REVIEWS

[The Night Shifters is] a fascinating ride. The voice feels a lot like Neil Gaiman. This is a huge compliment in my mind, and one not to be taken lightly.” - Melinda VanLone Reviews

Sunday, February 20, 2011

Black Ink And Red Ink

Borders is finally going down the tubes – and I can finally call them by name on my blog. For almost 11 years they have been my day job, and in these final days I am standing behind a register and drawing black lines through the bar codes of books with permanent markers so customers can't return them. I have no sympathy whatsoever for the long line of executives who made dumb decision after dumb decision in the Borders hierarchy – but they don't actually need my sympathy. They made a lot of money screwing things up. And they had nice fat, cash parachutes to ease their transition to other executive jobs, where they continue to earn big money to screw things up some more. It kind of makes you wonder if there's more incentive for executives to drive companies into the ground than to make those companies successful. It's a question we should all be asking.

But, much as I'd like to heap all the blame on those Borders executives, not all of it belongs to them. Publishers may deserve more of it. They refused to believe that their distribution system was too expensive. No one could tell them that they didn't need to rent or buy buildings in New York City – they literally could have done their jobs from home. Michael Stackpole has written some excellent blogs about what those publishers could have done to address their expenses (not to mention their myopic view of e-books). Now those publishers are being sucked down the Borders Black Hole Of Doom as the whole house of cards collapses.

But I have to confess, I'm in an odd position. I'm sorry to lose that particular day job (though lately it's been more trouble than it's worth). But I'm a writer too, and I have e-books for sale. In the last few months, customers of all ages have been coming into Borders to buy e-readers, a lot of people who never would have considered doing such a thing in the past. They tell us they want to have instant access to way more books than they could get in a Brick & Mortar store (especially one with a crappy I.T. Dept., like Borders). And even more importantly, they're ready for the low prices.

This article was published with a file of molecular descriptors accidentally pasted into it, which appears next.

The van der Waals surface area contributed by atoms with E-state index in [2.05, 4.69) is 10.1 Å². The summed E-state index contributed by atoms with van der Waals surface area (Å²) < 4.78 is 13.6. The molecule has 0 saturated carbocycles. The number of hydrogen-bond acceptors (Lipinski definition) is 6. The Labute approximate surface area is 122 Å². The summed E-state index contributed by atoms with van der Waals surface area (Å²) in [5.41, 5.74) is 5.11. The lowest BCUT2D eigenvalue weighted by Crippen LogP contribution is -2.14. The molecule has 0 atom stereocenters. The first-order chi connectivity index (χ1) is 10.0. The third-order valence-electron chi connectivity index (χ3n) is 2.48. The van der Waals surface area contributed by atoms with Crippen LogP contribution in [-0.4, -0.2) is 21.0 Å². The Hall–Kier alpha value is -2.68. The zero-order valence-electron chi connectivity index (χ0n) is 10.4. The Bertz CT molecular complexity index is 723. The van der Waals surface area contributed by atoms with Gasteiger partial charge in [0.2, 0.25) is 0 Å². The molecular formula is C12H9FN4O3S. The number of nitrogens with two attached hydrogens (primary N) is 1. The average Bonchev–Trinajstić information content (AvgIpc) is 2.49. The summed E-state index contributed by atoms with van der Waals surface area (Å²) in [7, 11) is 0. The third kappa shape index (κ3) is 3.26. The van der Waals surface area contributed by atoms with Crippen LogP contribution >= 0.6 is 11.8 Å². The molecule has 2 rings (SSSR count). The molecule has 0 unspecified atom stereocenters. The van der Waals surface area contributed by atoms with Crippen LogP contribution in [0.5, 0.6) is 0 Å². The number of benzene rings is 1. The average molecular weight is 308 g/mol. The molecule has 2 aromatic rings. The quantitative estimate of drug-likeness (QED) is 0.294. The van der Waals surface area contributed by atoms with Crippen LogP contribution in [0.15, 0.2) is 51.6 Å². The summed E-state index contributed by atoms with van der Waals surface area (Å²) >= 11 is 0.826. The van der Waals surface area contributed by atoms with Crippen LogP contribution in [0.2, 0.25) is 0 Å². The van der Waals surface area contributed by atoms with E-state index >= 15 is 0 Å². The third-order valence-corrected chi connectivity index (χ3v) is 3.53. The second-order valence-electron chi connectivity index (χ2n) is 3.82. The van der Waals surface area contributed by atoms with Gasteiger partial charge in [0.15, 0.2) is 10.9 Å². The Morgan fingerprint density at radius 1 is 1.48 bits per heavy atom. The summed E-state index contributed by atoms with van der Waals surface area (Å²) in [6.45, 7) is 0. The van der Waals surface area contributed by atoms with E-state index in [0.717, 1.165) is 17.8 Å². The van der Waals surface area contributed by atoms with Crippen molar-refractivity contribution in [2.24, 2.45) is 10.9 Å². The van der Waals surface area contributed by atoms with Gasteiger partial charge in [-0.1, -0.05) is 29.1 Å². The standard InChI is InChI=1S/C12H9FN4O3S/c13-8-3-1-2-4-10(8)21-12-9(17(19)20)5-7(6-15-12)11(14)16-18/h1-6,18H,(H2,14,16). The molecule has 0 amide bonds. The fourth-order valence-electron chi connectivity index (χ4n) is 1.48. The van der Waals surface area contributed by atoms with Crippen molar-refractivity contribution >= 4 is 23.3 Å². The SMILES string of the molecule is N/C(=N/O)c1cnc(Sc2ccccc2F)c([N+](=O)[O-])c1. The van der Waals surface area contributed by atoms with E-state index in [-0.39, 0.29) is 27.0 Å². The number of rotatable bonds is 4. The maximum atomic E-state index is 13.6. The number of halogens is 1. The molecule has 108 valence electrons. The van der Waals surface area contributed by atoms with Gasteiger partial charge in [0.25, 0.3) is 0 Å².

I'm ready for those prices too. I earn about $2.20 per sale for my e-book titles that are priced $2.99. I used to earn 8% per sale of my print books priced at $5.99 to $7.99. True, I got an advance. But it was hard to earn back that advance. And when you don't earn it back, the publishers stop buying your books, and cut you from the list. Understand – this is not sour grapes here. They make a business decision. But it is based on a clunky old model that is deeply flawed. Now writers can sink or swim on our own, because we can publish e-books.

So now we're the competition. And what do we have going for us? Low prices and instant availability. Readers can sample up to 50% of our books, so they can decide if they want to commit their moolah. And we're available on major websites like Amazon and Barnes & Noble. We're learning to market ourselves, and we're getting better at it every day.



And finally, we have one
big advantage over publishers and BigBox companies like Borders – we're not saddled with a bunch of overpaid executives whose main job seems to be pumping and dumping the company stock. And that is probably the real bottom line.

3 comments:

  1. But don't you know? The whole publishing business, particularly science fiction, will have a new revival. All we need is a new Harry Potter novel, and the millions of kids waiting for the new Harry Potter will buy the latest Tor and Baen entries. The Nielsen Haydens say so! (Again, there's nobody more delusional about permanent changes in a business than those who make their money by keeping the system exactly where it is.)

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  2. Dont call us, we will call you - re prev post

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  3. Brilliant! Indeed, those editors in NYC are always trying to get out of coming to the office when they can do their jobs at their home in Fire Island anyway. Go to the office, get stuck in a 3 hr. editorial meeting--that overhead has to go.
    Yes, it's expensive to pay a ghostwriter or developmental editor, or take the time out of your life to learn the craft of writing AND writing books, and write 70-100,000 words. To get the best books into the marketplace, someone's got to pay for all that and the entire burden can't fall on authors. But paying for executive salaries and benefits, big buildings on 5th Ave., and the like stopped being feasible long ago.

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